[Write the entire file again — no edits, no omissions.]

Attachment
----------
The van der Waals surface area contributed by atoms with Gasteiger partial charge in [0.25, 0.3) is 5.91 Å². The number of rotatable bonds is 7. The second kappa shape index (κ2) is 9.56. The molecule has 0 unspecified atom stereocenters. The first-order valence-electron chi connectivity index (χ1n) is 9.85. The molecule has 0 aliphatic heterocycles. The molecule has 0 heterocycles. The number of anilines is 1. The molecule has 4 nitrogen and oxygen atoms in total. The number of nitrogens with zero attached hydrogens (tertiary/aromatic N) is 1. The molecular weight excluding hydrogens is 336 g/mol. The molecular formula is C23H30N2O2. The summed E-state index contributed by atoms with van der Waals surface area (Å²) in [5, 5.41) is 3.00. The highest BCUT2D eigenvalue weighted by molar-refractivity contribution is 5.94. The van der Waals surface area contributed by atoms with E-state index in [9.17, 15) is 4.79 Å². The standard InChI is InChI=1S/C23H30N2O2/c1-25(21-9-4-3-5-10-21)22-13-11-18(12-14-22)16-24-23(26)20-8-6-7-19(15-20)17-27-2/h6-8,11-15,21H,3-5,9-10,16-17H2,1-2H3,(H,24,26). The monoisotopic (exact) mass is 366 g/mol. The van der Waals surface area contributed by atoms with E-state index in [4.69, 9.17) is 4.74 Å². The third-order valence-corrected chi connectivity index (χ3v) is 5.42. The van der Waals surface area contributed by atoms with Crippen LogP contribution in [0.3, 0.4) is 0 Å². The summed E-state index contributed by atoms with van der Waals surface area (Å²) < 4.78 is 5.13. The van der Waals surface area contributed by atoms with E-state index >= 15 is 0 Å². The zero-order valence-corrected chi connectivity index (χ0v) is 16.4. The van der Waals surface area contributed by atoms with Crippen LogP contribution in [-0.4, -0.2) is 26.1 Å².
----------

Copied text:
The van der Waals surface area contributed by atoms with Gasteiger partial charge in [0.25, 0.3) is 5.91 Å². The number of rotatable bonds is 7. The second kappa shape index (κ2) is 9.56. The molecule has 0 unspecified atom stereocenters. The first-order valence-electron chi connectivity index (χ1n) is 9.85. The molecule has 0 aliphatic heterocycles. The molecule has 0 heterocycles. The number of anilines is 1. The molecule has 4 nitrogen and oxygen atoms in total. The number of nitrogens with zero attached hydrogens (tertiary/aromatic N) is 1. The molecular weight excluding hydrogens is 336 g/mol. The molecular formula is C23H30N2O2. The summed E-state index contributed by atoms with van der Waals surface area (Å²) in [5, 5.41) is 3.00. The highest BCUT2D eigenvalue weighted by molar-refractivity contribution is 5.94. The van der Waals surface area contributed by atoms with E-state index in [9.17, 15) is 4.79 Å². The standard InChI is InChI=1S/C23H30N2O2/c1-25(21-9-4-3-5-10-21)22-13-11-18(12-14-22)16-24-23(26)20-8-6-7-19(15-20)17-27-2/h6-8,11-15,21H,3-5,9-10,16-17H2,1-2H3,(H,24,26). The monoisotopic (exact) mass is 366 g/mol. The van der Waals surface area contributed by atoms with E-state index in [4.69, 9.17) is 4.74 Å². The third-order valence-corrected chi connectivity index (χ3v) is 5.42. The van der Waals surface area contributed by atoms with Crippen LogP contribution in [0.3, 0.4) is 0 Å². The summed E-state index contributed by atoms with van der Waals surface area (Å²) < 4.78 is 5.13. The van der Waals surface area contributed by atoms with E-state index >= 15 is 0 Å². The zero-order valence-corrected chi connectivity index (χ0v) is 16.4. The van der Waals surface area contributed by atoms with Crippen LogP contribution in [-0.4, -0.2) is 26.1 Å².